Video

    Video African Youth with HIV Urge More Support

    HIV, the virus that causes AIDS, is the top killer of teens in sub-Saharan Africa. But many youths say their experience with the virus is unique and needs to be addressed differently than the adult epidemic. VOA South African Correspondent Anita Powell reports.
    Video

    Video Poor Residents in Cleveland Not Feeling High Hopes of Republican Convention

    With the Republican Party's National Convention underway in Cleveland, Ohio, delegates and visitors are gathered in the host city's downtown - waiting to hear from the party's presidential candidate, Donald Trump. But a few kilometers from the convention's venue, Cleveland's poorest residents are not convinced Trump or his policies will make a difference in their lives. VOA's Ramon Taylor spoke with some of these residents as well as some of the Republican delegates and filed this report.
    Video

    Video Pop-Up Art Comes to Your Living Room, Backyard and Elsewhere

    Around the world, independent artists and musicians wrestle with a common problem: where to exhibit or perform? Traditional spaces such as museums and galleries are reserved for bigger names, and renting a space is not feasible for many. Enter ArtsUp, which connects artists with venue owners. Whether it’s a living room, restaurant, office or even a boat, pop-up events are bringing music and art to unexpected places. Tina Trinh has more.
    Video

    Video With Yosemite as Backdrop, Obama Praises National Parks

    Last month, President Barack Obama and his family visited some of the most beautiful national parks in the U.S. Using the majestic backdrop of a towering waterfall in California's Yosemite National Park, Obama praised the national park system which celebrates its 100th anniversary this year. He talked about the importance of America’s “national treasures” and the need to protect them from climate change and other threats. VOA’s Julie Taboh reports.
    Video

    Video Counter-Islamic State Coalition Plots Next Steps

    As momentum shifts against Islamic State in Iraq, discussions are taking place about the next steps for driving the terrorist group from its final strongholds. Secretary of State John Kerry is hosting a counter-IS meeting at the State Department, a day after defense ministers from more than 30 countries reviewed and agreed upon a course of action. VOA Pentagon correspondent Carla Babb reports.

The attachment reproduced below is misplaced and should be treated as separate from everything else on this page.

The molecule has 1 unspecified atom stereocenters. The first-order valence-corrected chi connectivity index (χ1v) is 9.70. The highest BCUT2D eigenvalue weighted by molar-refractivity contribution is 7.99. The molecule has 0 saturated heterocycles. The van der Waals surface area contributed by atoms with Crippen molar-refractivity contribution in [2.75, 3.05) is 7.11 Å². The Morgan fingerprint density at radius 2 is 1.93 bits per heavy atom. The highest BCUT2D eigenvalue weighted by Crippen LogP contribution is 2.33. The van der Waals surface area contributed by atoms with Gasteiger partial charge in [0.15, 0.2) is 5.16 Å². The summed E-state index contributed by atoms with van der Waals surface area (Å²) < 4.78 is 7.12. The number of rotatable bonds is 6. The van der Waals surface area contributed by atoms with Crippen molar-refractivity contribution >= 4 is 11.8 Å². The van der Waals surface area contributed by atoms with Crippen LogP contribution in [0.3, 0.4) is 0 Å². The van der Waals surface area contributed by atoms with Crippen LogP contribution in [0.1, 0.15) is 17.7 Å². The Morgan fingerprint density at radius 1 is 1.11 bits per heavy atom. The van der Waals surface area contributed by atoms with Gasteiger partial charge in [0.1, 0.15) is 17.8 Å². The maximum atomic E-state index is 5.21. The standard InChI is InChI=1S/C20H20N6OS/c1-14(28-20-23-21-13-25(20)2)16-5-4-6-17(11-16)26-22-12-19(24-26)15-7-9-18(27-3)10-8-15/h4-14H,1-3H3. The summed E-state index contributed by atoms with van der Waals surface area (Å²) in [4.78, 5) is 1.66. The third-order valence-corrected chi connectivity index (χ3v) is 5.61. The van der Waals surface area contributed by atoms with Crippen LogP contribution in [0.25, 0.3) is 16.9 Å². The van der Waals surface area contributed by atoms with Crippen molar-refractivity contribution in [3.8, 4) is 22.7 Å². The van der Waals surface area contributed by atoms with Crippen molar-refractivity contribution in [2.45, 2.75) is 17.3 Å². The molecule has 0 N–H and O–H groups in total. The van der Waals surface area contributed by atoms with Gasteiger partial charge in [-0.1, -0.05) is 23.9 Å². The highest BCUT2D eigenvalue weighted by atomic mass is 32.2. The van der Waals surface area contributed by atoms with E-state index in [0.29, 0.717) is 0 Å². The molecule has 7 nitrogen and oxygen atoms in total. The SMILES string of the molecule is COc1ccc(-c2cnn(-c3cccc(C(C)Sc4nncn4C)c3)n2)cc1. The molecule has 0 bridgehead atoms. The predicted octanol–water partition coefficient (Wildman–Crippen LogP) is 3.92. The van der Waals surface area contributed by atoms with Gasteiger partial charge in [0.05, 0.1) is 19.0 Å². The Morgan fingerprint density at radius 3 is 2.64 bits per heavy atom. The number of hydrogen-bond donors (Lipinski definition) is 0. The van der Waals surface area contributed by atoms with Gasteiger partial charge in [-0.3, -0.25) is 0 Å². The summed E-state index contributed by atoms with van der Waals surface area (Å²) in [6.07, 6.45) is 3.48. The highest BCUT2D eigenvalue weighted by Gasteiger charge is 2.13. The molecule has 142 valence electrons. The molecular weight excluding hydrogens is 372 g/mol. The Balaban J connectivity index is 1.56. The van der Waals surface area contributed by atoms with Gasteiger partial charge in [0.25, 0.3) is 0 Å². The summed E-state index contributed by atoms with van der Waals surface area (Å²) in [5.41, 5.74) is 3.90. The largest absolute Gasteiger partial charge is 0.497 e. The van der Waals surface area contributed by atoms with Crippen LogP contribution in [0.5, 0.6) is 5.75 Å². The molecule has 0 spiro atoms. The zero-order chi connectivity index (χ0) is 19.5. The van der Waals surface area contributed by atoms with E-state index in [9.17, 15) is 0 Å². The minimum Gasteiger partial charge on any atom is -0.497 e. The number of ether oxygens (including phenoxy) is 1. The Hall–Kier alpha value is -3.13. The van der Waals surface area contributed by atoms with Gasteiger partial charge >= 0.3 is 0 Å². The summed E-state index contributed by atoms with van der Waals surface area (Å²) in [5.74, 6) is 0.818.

Video

    Video Russia's Participation at Brazil Olympic Games Still In Question

    The International Olympic Committee has delayed a decision on whether to ban all Russian teams from competing in next month's Olympic Games in Brazil over allegations of an elaborate doping scheme. The World Anti-Doping Agency recently released an independent report alleging widespread doping by Russian athletes at the 2014 Winter Olympics in Sochi. So far, only Russian track and field athletes have been barred from the Summer Games in Brazil. VOA's Zlatica Hoke has more.
    Video

    Video Scotland’s Booming Whisky Industry Fears Brexit Hangover

    After Britain’s vote to leave the European Union, Scotland’s government wants to break away from the United Kingdom – fearing the nation’s exports are at risk. Among the biggest of these is whisky. Henry Ridgwell reports on a time of turmoil for those involved in the ancient art of distilling Scotland’s most famous product.
    Video

    Video Millennials Could Determine Who Wins Race to White House

    With only four months to go until Americans elect a new president, one group of voters is getting a lot more attention these days: those ages 18 to 35, a generation known as millennials. It’s a demographic that some analysts say could have the power to decide the 2016 election. But a lot depends on whether they actually turn out to vote. VOA’s Alexa Lamanna reports.

    Special Report

    Adrift The Invisible African Diaspora